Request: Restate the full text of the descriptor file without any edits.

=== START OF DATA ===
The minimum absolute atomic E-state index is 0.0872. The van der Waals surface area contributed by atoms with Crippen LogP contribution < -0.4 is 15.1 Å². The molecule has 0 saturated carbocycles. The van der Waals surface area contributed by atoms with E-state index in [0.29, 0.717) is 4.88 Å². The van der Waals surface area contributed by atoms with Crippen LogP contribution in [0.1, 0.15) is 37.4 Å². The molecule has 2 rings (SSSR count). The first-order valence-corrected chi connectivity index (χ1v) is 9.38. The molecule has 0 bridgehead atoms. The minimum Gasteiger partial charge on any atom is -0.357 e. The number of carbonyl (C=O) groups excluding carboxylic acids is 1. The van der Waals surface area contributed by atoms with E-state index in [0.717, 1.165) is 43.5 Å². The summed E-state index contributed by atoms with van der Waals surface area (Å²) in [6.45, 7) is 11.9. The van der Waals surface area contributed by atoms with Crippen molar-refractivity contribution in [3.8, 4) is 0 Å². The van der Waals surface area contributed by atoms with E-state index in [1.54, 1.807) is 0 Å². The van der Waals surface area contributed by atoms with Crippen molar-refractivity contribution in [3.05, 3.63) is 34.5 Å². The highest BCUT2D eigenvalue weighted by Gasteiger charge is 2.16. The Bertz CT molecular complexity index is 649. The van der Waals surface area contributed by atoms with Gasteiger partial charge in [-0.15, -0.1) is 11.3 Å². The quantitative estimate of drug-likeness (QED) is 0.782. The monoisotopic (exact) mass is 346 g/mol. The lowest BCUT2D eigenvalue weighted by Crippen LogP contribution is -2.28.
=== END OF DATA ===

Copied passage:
The minimum absolute atomic E-state index is 0.0872. The van der Waals surface area contributed by atoms with Crippen LogP contribution < -0.4 is 15.1 Å². The molecule has 0 saturated carbocycles. The van der Waals surface area contributed by atoms with E-state index in [0.29, 0.717) is 4.88 Å². The van der Waals surface area contributed by atoms with Crippen LogP contribution in [0.1, 0.15) is 37.4 Å². The molecule has 2 rings (SSSR count). The first-order valence-corrected chi connectivity index (χ1v) is 9.38. The molecule has 0 bridgehead atoms. The minimum Gasteiger partial charge on any atom is -0.357 e. The number of carbonyl (C=O) groups excluding carboxylic acids is 1. The van der Waals surface area contributed by atoms with E-state index in [0.717, 1.165) is 43.5 Å². The summed E-state index contributed by atoms with van der Waals surface area (Å²) in [6.45, 7) is 11.9. The van der Waals surface area contributed by atoms with Crippen molar-refractivity contribution in [3.8, 4) is 0 Å². The van der Waals surface area contributed by atoms with E-state index in [1.54, 1.807) is 0 Å². The van der Waals surface area contributed by atoms with Crippen molar-refractivity contribution in [3.05, 3.63) is 34.5 Å². The highest BCUT2D eigenvalue weighted by Gasteiger charge is 2.16. The Bertz CT molecular complexity index is 649. The van der Waals surface area contributed by atoms with Gasteiger partial charge in [-0.15, -0.1) is 11.3 Å². The quantitative estimate of drug-likeness (QED) is 0.782. The monoisotopic (exact) mass is 346 g/mol. The lowest BCUT2D eigenvalue weighted by Crippen LogP contribution is -2.28.